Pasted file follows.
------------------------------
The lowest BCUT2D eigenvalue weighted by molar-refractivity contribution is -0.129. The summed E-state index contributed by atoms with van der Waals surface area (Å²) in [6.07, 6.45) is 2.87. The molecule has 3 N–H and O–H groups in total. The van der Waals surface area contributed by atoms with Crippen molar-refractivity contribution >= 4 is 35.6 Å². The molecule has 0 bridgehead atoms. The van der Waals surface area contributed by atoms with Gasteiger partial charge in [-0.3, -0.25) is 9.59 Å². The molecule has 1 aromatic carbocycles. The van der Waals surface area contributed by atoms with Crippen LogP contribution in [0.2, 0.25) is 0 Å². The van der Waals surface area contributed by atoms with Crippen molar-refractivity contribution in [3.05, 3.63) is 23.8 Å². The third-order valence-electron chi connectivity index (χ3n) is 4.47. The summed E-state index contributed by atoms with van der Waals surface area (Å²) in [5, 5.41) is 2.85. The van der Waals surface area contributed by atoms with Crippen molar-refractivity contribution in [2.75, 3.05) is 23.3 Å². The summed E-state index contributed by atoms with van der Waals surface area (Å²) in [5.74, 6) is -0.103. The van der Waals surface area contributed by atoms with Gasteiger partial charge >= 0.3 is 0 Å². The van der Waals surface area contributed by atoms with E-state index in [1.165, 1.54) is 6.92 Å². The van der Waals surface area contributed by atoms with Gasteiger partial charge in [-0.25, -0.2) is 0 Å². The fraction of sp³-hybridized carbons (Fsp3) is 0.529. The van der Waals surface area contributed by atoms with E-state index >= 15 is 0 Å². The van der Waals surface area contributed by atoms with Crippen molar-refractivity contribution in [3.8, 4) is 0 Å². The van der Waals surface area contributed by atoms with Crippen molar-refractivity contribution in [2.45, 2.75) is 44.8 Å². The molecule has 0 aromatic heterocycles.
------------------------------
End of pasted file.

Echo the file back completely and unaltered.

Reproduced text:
The lowest BCUT2D eigenvalue weighted by molar-refractivity contribution is -0.129. The summed E-state index contributed by atoms with van der Waals surface area (Å²) in [6.07, 6.45) is 2.87. The molecule has 3 N–H and O–H groups in total. The van der Waals surface area contributed by atoms with Crippen molar-refractivity contribution >= 4 is 35.6 Å². The molecule has 0 bridgehead atoms. The van der Waals surface area contributed by atoms with Gasteiger partial charge in [-0.3, -0.25) is 9.59 Å². The molecule has 1 aromatic carbocycles. The van der Waals surface area contributed by atoms with Crippen LogP contribution in [0.2, 0.25) is 0 Å². The van der Waals surface area contributed by atoms with Crippen molar-refractivity contribution in [3.05, 3.63) is 23.8 Å². The third-order valence-electron chi connectivity index (χ3n) is 4.47. The summed E-state index contributed by atoms with van der Waals surface area (Å²) in [5, 5.41) is 2.85. The van der Waals surface area contributed by atoms with Crippen molar-refractivity contribution in [2.75, 3.05) is 23.3 Å². The summed E-state index contributed by atoms with van der Waals surface area (Å²) in [5.74, 6) is -0.103. The van der Waals surface area contributed by atoms with Gasteiger partial charge >= 0.3 is 0 Å². The van der Waals surface area contributed by atoms with E-state index in [1.165, 1.54) is 6.92 Å². The van der Waals surface area contributed by atoms with Gasteiger partial charge in [-0.25, -0.2) is 0 Å². The fraction of sp³-hybridized carbons (Fsp3) is 0.529. The van der Waals surface area contributed by atoms with E-state index >= 15 is 0 Å². The van der Waals surface area contributed by atoms with Crippen molar-refractivity contribution in [3.8, 4) is 0 Å². The van der Waals surface area contributed by atoms with Crippen molar-refractivity contribution in [2.45, 2.75) is 44.8 Å². The molecule has 0 aromatic heterocycles.